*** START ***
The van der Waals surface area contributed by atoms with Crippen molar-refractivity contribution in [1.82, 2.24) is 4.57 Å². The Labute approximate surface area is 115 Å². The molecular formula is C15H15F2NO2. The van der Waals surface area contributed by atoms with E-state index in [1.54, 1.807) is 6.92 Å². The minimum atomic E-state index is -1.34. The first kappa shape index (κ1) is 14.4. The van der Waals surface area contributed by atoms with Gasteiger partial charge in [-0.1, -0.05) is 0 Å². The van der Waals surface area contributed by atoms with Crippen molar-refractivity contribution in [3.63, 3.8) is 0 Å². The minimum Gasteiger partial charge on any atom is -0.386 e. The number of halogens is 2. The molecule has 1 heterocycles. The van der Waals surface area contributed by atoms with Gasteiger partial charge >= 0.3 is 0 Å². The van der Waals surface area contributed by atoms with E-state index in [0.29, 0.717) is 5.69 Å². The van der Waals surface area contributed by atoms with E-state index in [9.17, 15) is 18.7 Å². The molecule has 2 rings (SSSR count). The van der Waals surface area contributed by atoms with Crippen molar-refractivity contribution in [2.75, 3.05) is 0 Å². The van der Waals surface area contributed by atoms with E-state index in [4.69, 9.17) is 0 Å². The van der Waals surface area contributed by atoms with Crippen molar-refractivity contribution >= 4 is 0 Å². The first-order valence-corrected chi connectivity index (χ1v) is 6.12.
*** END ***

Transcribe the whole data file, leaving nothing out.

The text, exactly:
The van der Waals surface area contributed by atoms with Crippen molar-refractivity contribution in [1.82, 2.24) is 4.57 Å². The Labute approximate surface area is 115 Å². The molecular formula is C15H15F2NO2. The van der Waals surface area contributed by atoms with E-state index in [1.54, 1.807) is 6.92 Å². The minimum atomic E-state index is -1.34. The first kappa shape index (κ1) is 14.4. The van der Waals surface area contributed by atoms with Gasteiger partial charge in [-0.1, -0.05) is 0 Å². The van der Waals surface area contributed by atoms with Crippen molar-refractivity contribution in [3.63, 3.8) is 0 Å². The minimum Gasteiger partial charge on any atom is -0.386 e. The number of halogens is 2. The molecule has 1 heterocycles. The van der Waals surface area contributed by atoms with Gasteiger partial charge >= 0.3 is 0 Å². The van der Waals surface area contributed by atoms with E-state index in [0.29, 0.717) is 5.69 Å². The van der Waals surface area contributed by atoms with E-state index in [9.17, 15) is 18.7 Å². The molecule has 2 rings (SSSR count). The van der Waals surface area contributed by atoms with Crippen molar-refractivity contribution in [2.75, 3.05) is 0 Å². The van der Waals surface area contributed by atoms with E-state index in [4.69, 9.17) is 0 Å². The van der Waals surface area contributed by atoms with Crippen molar-refractivity contribution >= 4 is 0 Å². The first-order valence-corrected chi connectivity index (χ1v) is 6.12.